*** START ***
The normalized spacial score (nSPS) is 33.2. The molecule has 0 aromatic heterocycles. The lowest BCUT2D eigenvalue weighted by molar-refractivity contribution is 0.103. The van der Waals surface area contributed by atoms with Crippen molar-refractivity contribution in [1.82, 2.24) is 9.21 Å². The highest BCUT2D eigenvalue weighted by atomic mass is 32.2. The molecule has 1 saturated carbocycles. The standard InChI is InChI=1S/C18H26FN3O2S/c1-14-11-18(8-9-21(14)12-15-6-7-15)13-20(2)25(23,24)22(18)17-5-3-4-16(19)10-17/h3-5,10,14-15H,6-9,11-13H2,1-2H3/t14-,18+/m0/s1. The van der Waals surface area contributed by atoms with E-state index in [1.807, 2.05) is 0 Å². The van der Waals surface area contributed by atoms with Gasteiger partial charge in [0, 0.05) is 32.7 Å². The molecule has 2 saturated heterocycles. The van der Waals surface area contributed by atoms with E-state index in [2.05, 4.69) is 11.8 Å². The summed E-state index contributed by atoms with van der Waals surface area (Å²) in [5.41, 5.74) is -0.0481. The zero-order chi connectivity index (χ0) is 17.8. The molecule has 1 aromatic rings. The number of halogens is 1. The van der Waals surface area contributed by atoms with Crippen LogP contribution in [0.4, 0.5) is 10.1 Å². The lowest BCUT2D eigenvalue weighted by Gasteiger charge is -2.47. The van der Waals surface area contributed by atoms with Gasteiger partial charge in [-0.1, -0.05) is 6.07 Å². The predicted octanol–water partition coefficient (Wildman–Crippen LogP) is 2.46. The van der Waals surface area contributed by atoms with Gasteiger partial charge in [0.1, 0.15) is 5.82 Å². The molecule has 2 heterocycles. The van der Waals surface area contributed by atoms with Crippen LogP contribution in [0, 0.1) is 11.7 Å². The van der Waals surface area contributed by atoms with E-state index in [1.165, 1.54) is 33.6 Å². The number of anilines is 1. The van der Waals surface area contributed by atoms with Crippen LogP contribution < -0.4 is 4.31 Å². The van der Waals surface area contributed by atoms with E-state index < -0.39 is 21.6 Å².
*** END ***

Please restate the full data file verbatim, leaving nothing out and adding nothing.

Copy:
The normalized spacial score (nSPS) is 33.2. The molecule has 0 aromatic heterocycles. The lowest BCUT2D eigenvalue weighted by molar-refractivity contribution is 0.103. The van der Waals surface area contributed by atoms with Crippen molar-refractivity contribution in [1.82, 2.24) is 9.21 Å². The highest BCUT2D eigenvalue weighted by atomic mass is 32.2. The molecule has 1 saturated carbocycles. The standard InChI is InChI=1S/C18H26FN3O2S/c1-14-11-18(8-9-21(14)12-15-6-7-15)13-20(2)25(23,24)22(18)17-5-3-4-16(19)10-17/h3-5,10,14-15H,6-9,11-13H2,1-2H3/t14-,18+/m0/s1. The van der Waals surface area contributed by atoms with E-state index in [1.807, 2.05) is 0 Å². The van der Waals surface area contributed by atoms with Gasteiger partial charge in [0, 0.05) is 32.7 Å². The molecule has 2 saturated heterocycles. The van der Waals surface area contributed by atoms with E-state index in [2.05, 4.69) is 11.8 Å². The summed E-state index contributed by atoms with van der Waals surface area (Å²) in [5.41, 5.74) is -0.0481. The zero-order chi connectivity index (χ0) is 17.8. The molecule has 1 aromatic rings. The number of halogens is 1. The van der Waals surface area contributed by atoms with Crippen LogP contribution in [0.4, 0.5) is 10.1 Å². The lowest BCUT2D eigenvalue weighted by Gasteiger charge is -2.47. The van der Waals surface area contributed by atoms with Gasteiger partial charge in [-0.1, -0.05) is 6.07 Å². The predicted octanol–water partition coefficient (Wildman–Crippen LogP) is 2.46. The van der Waals surface area contributed by atoms with Gasteiger partial charge in [0.1, 0.15) is 5.82 Å². The molecule has 2 heterocycles. The van der Waals surface area contributed by atoms with Crippen LogP contribution in [0, 0.1) is 11.7 Å². The van der Waals surface area contributed by atoms with E-state index in [1.165, 1.54) is 33.6 Å². The number of anilines is 1. The van der Waals surface area contributed by atoms with Crippen LogP contribution < -0.4 is 4.31 Å². The van der Waals surface area contributed by atoms with E-state index < -0.39 is 21.6 Å².